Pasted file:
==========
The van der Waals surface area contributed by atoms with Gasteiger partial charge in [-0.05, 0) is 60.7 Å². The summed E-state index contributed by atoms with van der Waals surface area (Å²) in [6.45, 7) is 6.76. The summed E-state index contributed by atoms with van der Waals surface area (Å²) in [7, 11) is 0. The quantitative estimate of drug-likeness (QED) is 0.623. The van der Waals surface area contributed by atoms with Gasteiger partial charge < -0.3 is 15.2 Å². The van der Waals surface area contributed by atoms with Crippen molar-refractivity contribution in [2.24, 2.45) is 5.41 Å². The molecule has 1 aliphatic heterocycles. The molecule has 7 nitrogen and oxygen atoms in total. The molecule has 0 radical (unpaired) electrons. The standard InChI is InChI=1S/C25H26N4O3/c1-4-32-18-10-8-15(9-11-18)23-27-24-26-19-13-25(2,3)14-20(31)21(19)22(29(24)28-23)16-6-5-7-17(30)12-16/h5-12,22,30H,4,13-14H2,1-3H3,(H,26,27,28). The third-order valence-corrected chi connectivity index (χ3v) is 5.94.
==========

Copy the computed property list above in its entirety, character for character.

The van der Waals surface area contributed by atoms with Gasteiger partial charge in [-0.05, 0) is 60.7 Å². The summed E-state index contributed by atoms with van der Waals surface area (Å²) in [6.45, 7) is 6.76. The summed E-state index contributed by atoms with van der Waals surface area (Å²) in [7, 11) is 0. The quantitative estimate of drug-likeness (QED) is 0.623. The van der Waals surface area contributed by atoms with Gasteiger partial charge < -0.3 is 15.2 Å². The van der Waals surface area contributed by atoms with Crippen molar-refractivity contribution in [2.24, 2.45) is 5.41 Å². The molecule has 1 aliphatic heterocycles. The molecule has 7 nitrogen and oxygen atoms in total. The molecule has 0 radical (unpaired) electrons. The standard InChI is InChI=1S/C25H26N4O3/c1-4-32-18-10-8-15(9-11-18)23-27-24-26-19-13-25(2,3)14-20(31)21(19)22(29(24)28-23)16-6-5-7-17(30)12-16/h5-12,22,30H,4,13-14H2,1-3H3,(H,26,27,28). The third-order valence-corrected chi connectivity index (χ3v) is 5.94.